3. The dog’s safety, or the safety of other animals, is at risk.
  4. The owner has a complete understanding of all the introductory steps as well as a healthy respect for the collar’s power.

 Here are some examples of times I have used it: 

·     A farm dog whose “come” command was flawless when in our training building, on a long line, or inside the home.  But when she spotted the goats, she would ignore the command and go after the goats.

·     An agility dog that had a good understanding of “come”, but would leave the ring to visit with other dogs. The owner had followed all the learning steps to teach a reliable come, but in the agility ring, the dog would still leave.

·     An obedience competition dog who had a good understanding of “come” when in the backyard, or at the training building, but would leave the obedience ring on a whim. The owner had followed all the steps to teaching a reliable come and was following all leadership protocol at home.  

See a pattern?  The dog has a good understanding of what is expected of him, but he is going to be around distractions that are just too great for him to resist.  Then and only then did we introduce the shock collar.

I was on an e-list for dog trainers years ago and during a very heated discussion about shock collars, one trainer shared a very sad story: 

One day, she had a gentleman come into her training school asking if she would like to buy his electronic collar.  You see, he had put it on his schnauzer because he had heard it could help the dog learn to come.  The dog got out with the collar on, so he said “come” and pushed the button to send the electrical charge.  The dog panicked, ran into the street, and got hit by a car.   You see, not only had the man not taught the dog the meaning of the word “come”, but he introduced the collar to the dog in an inappropriate way, and without the supervision of a knowledgeable trainer.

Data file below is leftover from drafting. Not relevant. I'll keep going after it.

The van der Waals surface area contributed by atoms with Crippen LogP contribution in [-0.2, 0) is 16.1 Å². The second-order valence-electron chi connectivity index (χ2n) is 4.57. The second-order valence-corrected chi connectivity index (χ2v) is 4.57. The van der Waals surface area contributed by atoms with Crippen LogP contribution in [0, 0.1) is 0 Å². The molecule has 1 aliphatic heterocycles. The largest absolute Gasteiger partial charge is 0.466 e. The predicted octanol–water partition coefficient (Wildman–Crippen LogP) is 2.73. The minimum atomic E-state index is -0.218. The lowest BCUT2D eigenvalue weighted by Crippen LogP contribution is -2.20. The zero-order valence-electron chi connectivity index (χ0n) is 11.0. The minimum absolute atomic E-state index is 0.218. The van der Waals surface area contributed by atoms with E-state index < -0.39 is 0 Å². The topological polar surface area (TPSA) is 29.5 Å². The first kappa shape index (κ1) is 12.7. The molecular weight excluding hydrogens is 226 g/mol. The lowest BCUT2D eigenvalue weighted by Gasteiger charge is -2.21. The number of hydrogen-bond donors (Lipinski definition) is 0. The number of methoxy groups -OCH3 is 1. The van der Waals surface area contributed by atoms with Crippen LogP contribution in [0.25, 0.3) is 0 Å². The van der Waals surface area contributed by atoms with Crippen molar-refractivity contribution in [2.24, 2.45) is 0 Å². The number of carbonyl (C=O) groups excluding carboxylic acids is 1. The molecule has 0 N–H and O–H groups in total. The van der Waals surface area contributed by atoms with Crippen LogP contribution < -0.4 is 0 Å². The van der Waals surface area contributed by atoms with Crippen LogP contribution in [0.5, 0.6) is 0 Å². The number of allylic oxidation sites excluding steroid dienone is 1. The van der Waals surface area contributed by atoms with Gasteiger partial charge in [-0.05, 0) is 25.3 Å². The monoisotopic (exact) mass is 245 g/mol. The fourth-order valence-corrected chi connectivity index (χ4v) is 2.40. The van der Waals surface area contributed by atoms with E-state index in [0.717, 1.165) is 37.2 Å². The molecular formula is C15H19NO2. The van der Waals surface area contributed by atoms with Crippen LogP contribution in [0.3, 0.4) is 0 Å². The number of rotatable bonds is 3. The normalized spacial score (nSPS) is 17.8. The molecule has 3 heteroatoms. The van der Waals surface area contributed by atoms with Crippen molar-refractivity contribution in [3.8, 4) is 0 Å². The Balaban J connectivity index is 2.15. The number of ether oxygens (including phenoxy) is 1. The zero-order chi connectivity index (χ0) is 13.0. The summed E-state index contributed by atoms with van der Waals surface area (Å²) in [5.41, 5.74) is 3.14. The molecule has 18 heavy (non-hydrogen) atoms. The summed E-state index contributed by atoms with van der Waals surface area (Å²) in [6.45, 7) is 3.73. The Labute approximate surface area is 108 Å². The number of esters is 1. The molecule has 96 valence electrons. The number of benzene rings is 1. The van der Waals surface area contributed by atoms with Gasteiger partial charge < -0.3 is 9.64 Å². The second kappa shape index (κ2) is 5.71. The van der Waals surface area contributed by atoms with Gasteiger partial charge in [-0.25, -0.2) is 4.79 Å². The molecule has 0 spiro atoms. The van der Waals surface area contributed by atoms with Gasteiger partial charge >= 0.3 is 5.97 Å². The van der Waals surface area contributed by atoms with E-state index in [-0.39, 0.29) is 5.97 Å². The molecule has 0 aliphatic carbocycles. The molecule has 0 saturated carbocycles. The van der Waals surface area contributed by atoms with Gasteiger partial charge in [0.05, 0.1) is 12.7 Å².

So what’s the moral of this story?  If you are considering a Remote/Electronic/Shock collar for training: 

  1. Make sure your dog already has a solid foundation of training behind him. 
  2. Find a trainer who has a healthy respect for the tool and follow their advice to the letter.  This is NOT a training tool to be used by the inexperienced.  There is a right way and a wrong way to introduce this type of correction to your dog.  You need the help of an experienced trainer.
  3. Think again.  Is there really no other way to accomplish your goal?  Ask your trainer for alternatives before you decide.

In thirty years of training, I can count the number of times on one hand that I really needed a shock collar for training.  When I did, I was grateful for it as it made the dogs safer and/or improved their quality of life.  But I can count the times on one hand that there simply wasn’t another gentler way of solving the problem and training the dog.  

Think twice, and then think again.  It may seem like a quick fix, but that’s only an illusion.   This is not a training tool for the inexperienced.  It must be used with great care, with impeccable timing, and with the experience and knowledge of how a dog learns.  If you try to do this yourself, you can do great harm to your beloved pet.

Copyright 2009 by Leah Spitzer Reprint by permission only.


(For more information on how to select the right trainer for you, please see my article Selecting The Right Trainer and Program For You)